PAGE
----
Illustration of Sagittarius A*
Illustration Credit: NASA/CXC/M. Weiss
This artist’s illustration depicts the findings of a new study about the supermassive black hole at the center of our galaxy called Sagittarius A* (abbreviated as Sgr A*). As reported in our latest press release, this result found that Sgr A* is spinning so quickly that it is warping spacetime — that is, time and the three dimensions of space — so that it can look more like a football.
These results were made with NASA’s Chandra X-ray Observatory and the NSF’s Karl G. Jansky Very Large Array (VLA). A team of researchers applied a new method that uses X-ray and radio data to determine how quickly Sgr A* is spinning based on how material is flowing towards and away from the black hole. They found Sgr A* is spinning with an angular velocity that is about 60% of the maximum possible value, and with an angular momentum of about 90% of the maximum possible value.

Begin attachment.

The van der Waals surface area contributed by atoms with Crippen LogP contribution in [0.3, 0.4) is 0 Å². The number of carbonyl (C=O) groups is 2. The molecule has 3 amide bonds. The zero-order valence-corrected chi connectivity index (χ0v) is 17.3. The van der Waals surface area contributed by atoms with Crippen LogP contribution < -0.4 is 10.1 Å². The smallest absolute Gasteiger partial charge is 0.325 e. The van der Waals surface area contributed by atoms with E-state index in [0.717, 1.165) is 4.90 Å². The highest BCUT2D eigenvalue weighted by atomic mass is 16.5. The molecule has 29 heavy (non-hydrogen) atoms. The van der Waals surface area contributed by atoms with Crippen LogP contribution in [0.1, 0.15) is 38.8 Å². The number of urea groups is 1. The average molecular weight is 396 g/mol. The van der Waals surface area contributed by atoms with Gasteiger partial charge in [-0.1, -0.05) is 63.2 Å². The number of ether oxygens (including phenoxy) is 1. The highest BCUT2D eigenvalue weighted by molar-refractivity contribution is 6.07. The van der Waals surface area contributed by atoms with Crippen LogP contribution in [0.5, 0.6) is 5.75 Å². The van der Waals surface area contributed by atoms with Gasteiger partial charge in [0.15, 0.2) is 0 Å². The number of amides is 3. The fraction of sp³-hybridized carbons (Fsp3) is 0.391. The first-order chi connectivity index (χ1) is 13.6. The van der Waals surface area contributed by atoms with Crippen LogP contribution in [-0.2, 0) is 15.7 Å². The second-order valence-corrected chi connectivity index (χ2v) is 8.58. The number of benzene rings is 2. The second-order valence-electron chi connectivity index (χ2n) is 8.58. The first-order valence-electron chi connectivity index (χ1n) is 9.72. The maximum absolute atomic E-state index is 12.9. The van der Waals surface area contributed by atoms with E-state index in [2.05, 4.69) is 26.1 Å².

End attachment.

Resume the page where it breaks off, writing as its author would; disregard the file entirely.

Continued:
Credit: X-ray: (IXPE): NASA/MSFC/IXPE; (Chandra): NASA/CXC/SAO; (XMM): ESA/XMM-Newton; IR: NASA/JPL/Caltech/WISE; Radio: NRAO/AUI/NSF/VLA/B. Saxton. (IR/Radio image created with data from M. Goss, et al.); Image Processing/compositing: NASA/CXC/SAO/N. Wolk & K. Arcand
This composite image of the Manatee Nebula captures the jet emanating from SS 433, a black hole pulling material inwards that is embedded in the supernova remnant which spawned it. Radio emission from the supernova remnant are blue-green, whereas the X-ray from IXPE, XMM-Newton and Chandra are highlighted in bright blue-purple and pink-white set against a backdrop of infrared data in red. The black hole emits twin jets of matter traveling in opposite directions at nearly the speed of light.